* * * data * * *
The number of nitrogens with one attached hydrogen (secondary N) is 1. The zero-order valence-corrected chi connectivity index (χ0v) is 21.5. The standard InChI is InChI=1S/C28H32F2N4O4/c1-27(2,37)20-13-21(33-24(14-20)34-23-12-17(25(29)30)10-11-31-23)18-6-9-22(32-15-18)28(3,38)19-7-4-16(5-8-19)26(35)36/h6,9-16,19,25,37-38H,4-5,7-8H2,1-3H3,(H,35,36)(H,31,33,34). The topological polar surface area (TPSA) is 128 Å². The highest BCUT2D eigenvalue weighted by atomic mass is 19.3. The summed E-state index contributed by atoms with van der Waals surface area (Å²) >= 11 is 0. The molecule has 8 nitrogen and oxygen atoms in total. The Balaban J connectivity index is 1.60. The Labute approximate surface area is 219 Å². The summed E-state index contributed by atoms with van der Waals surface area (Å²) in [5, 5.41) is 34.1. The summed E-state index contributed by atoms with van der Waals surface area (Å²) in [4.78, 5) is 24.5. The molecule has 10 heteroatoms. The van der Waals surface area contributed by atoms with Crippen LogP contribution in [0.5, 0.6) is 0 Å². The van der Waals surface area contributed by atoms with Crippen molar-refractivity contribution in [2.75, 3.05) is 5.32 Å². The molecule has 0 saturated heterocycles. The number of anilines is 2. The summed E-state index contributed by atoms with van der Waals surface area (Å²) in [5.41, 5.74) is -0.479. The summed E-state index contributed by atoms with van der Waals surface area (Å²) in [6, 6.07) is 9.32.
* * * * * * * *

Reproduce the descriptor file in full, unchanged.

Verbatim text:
The number of nitrogens with one attached hydrogen (secondary N) is 1. The zero-order valence-corrected chi connectivity index (χ0v) is 21.5. The standard InChI is InChI=1S/C28H32F2N4O4/c1-27(2,37)20-13-21(33-24(14-20)34-23-12-17(25(29)30)10-11-31-23)18-6-9-22(32-15-18)28(3,38)19-7-4-16(5-8-19)26(35)36/h6,9-16,19,25,37-38H,4-5,7-8H2,1-3H3,(H,35,36)(H,31,33,34). The topological polar surface area (TPSA) is 128 Å². The highest BCUT2D eigenvalue weighted by atomic mass is 19.3. The summed E-state index contributed by atoms with van der Waals surface area (Å²) >= 11 is 0. The molecule has 8 nitrogen and oxygen atoms in total. The Balaban J connectivity index is 1.60. The Labute approximate surface area is 219 Å². The summed E-state index contributed by atoms with van der Waals surface area (Å²) in [5, 5.41) is 34.1. The summed E-state index contributed by atoms with van der Waals surface area (Å²) in [4.78, 5) is 24.5. The molecule has 10 heteroatoms. The van der Waals surface area contributed by atoms with Crippen LogP contribution in [0.5, 0.6) is 0 Å². The van der Waals surface area contributed by atoms with Crippen molar-refractivity contribution in [2.75, 3.05) is 5.32 Å². The molecule has 0 saturated heterocycles. The number of anilines is 2. The summed E-state index contributed by atoms with van der Waals surface area (Å²) in [5.41, 5.74) is -0.479. The summed E-state index contributed by atoms with van der Waals surface area (Å²) in [6, 6.07) is 9.32.